Forum: GNU Radio Gmsk_demod()

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M. Awais Arshad (Guest)
on 2009-01-27 16:45
(Received via mailing list)
Hello ,          I want to demodulate Gsm control channels , which i
have
captured using rfx900. i checked there specturm using fft,py file , Can
anyone kindly guide me ,, wht steps should i take from here , to
demodulate
them and also is there any way to analyze them in time-domain for a
given
carrier frequency.

Regards,

Muhammad Awais
Eric B. (Guest)
on 2009-01-27 17:33
(Received via mailing list)
On Tue, Jan 27, 2009 at 07:20:42PM +0500, M. Awais Arshad wrote:
> Hello ,          I want to demodulate Gsm control channels , which i have
> captured using rfx900. i checked there specturm using fft,py file , Can
> anyone kindly guide me ,, wht steps should i take from here , to demodulate
> them and also is there any way to analyze them in time-domain for a given
> carrier frequency.
>
> Regards,
>
> Muhammad Awais

You may want to take a look at the OpenBTS code.

  $ svn co http://gnuradio.org/openbts/trunk openbts

Eric
José Carlos R. (Guest)
on 2009-01-27 18:10
(Received via mailing list)
Hi,

I want to demodulate GSM control channels too. Particularly, I am
interested
in AGCH and PCH channels (GSM Down Link). Is OpenBTS what we are looking
for?
I am trying to use gssm but I am having some problems with the
installation.
Is better to use OpenBTS?

Thanks in advance.
Sincerely,

José Carlos





2009/1/27 Eric B. <removed_email_address@domain.invalid>
Eric B. (Guest)
on 2009-01-27 19:17
(Received via mailing list)
On Tue, Jan 27, 2009 at 05:06:39PM +0100, José Carlos R. wrote:
> Hi,
>
> I want to demodulate GSM control channels too. Particularly, I am interested
> in AGCH and PCH channels (GSM Down Link). Is OpenBTS what we are looking
> for?
> I am trying to use gssm but I am having some problems with the installation.
> Is better to use OpenBTS?

You'll have to decide for yourself.  OpenBTS is designed as a
basestation, not as a service monitor, but it may be possible to use
parts of it.  You may also want to take a look at the AirProbe
project, which is building a service monitor.
https://svn.berlin.ccc.de/projects/airprobe/wiki

Eric
yufeng wang (Guest)
on 2009-01-27 19:24
(Received via mailing list)
Hello, everyone,

We've just got two USRPs in our lab and we want to start using them to
do some demodulation.

I'd like to use one of them to transmit the sum of two (uncoded)
signals, useful and interference, with possible relative scaling to
simulate different channels. At the receiver side, I wanna then
implement different demodulators, like treating interference as noise
or successive demodulation (demodulate interference, cancel and
demodulate user).

Is there any reference I could take a look on how to implement this in
USRP? Many thanks!


--
Best wishes,

Yufeng
Eric B. (Guest)
on 2009-01-27 19:30
(Received via mailing list)
On Tue, Jan 27, 2009 at 12:23:41PM -0500, yufeng wang wrote:
> demodulate user).
>
> Is there any reference I could take a look on how to implement this in
> USRP? Many thanks!
>
> --
> Best wishes,
> Yufeng

Please look at yesterday's message from me about suggestions for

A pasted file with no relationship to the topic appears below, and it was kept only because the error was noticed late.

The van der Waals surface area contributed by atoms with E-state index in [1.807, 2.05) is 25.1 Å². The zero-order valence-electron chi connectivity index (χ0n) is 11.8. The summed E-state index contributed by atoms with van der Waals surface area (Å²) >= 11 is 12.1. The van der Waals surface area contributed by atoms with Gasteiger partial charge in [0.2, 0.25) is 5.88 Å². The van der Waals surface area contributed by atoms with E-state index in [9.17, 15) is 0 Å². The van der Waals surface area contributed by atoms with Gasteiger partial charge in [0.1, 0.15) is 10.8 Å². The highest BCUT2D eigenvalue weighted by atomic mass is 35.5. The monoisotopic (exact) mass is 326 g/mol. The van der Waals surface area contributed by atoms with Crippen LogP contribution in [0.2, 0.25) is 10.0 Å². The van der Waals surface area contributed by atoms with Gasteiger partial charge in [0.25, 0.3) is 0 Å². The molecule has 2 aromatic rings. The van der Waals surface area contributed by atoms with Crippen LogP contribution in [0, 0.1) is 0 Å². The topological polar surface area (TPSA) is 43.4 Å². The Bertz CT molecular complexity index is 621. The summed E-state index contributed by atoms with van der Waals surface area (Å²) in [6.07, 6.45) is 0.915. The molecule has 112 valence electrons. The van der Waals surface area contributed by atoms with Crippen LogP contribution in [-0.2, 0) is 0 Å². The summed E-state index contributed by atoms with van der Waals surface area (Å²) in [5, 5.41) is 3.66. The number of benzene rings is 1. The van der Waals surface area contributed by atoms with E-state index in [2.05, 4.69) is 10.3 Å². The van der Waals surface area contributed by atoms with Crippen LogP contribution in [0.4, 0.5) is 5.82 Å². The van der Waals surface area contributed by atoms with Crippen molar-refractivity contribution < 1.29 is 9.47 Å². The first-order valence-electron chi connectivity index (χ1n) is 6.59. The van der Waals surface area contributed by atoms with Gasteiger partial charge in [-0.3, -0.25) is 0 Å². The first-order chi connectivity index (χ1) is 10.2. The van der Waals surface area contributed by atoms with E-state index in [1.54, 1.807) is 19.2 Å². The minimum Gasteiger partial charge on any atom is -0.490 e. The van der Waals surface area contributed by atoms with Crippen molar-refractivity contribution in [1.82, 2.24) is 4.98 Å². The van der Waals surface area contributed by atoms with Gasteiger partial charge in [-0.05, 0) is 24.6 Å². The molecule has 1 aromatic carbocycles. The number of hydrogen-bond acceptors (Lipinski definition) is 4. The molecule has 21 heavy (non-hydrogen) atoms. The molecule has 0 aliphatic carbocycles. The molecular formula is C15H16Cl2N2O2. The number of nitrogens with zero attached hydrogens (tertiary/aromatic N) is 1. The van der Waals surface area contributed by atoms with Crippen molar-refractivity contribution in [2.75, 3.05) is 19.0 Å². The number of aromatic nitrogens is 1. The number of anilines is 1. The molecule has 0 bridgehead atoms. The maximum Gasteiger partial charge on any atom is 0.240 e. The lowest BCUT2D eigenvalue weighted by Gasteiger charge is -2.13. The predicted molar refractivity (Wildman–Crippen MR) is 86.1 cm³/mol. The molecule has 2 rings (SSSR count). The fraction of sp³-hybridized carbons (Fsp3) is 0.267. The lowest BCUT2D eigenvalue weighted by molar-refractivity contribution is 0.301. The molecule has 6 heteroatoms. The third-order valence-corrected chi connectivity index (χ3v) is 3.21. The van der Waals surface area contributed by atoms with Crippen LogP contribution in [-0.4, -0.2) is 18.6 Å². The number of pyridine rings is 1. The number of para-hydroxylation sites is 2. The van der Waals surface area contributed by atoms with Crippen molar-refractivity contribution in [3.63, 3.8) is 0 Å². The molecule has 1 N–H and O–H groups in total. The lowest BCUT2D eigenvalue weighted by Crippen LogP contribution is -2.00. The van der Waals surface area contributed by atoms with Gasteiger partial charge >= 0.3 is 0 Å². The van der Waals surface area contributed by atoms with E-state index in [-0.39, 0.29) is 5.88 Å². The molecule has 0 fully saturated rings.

newbies, then take a look at gnuradio-examples/python/digital

Eric
Johnathan C. (Guest)
on 2009-01-27 19:40
(Received via mailing list)
On Tue, 2009-01-27 at 12:23 -0500, yufeng wang wrote:

> I'd like to use one of them to transmit the sum of two (uncoded)
> signals, useful and interference, with possible relative scaling to
> simulate different channels. At the receiver side, I wanna then
> implement different demodulators, like treating interference as noise
> or successive demodulation (demodulate interference, cancel and
> demodulate user).

One place to start is with the digital-bert example application.  It is
designed to implement a one-way transmission (using BPSK) between two
USRPs, i.e., it does not implement any packet-oriented overhead and has
the minimal flowgraph necessary to accomplish this.

The TX application sends a bit error rate testing waveform, basically an
LFSR-based pseudorandom bit stream modulated using BPSK and a
root-raised-cosine transmit filter.  This is sent continuously.

The receiver application performs RRC receive filtering, carrier
frequency and phase recovery, bit timing recovery, BPSK demodulation,
and measures the bit error rate.  It displays, once per second, the
current frequency offset, bit timing error, estimated signal to noise
ratio, and estimated bit error rate.  It's easy to see the effects of
multi-path, shadowing, and antenna efficiency this way.

You can modify these applications to implement different
modulation/demodulation (implementing QPSK vs. BPSK is rather
straightforward), and add whatever artificial channel impairments you
wish.

Once you have a feel for how things work at the PHY level, there is the
digital packet radio example application ("tunnel.py"), which not only
implements a highly configurable PHY layer, but has a (really) basic
CSMA MAC and an interface to the Linux IP networking layer, allowing
routing IP between two hosts using USRPs.  That may be of interest to
you, but I recommend starting with the simpler continuous transmission
BERT example to get a start on your learning curve.

Johnathan
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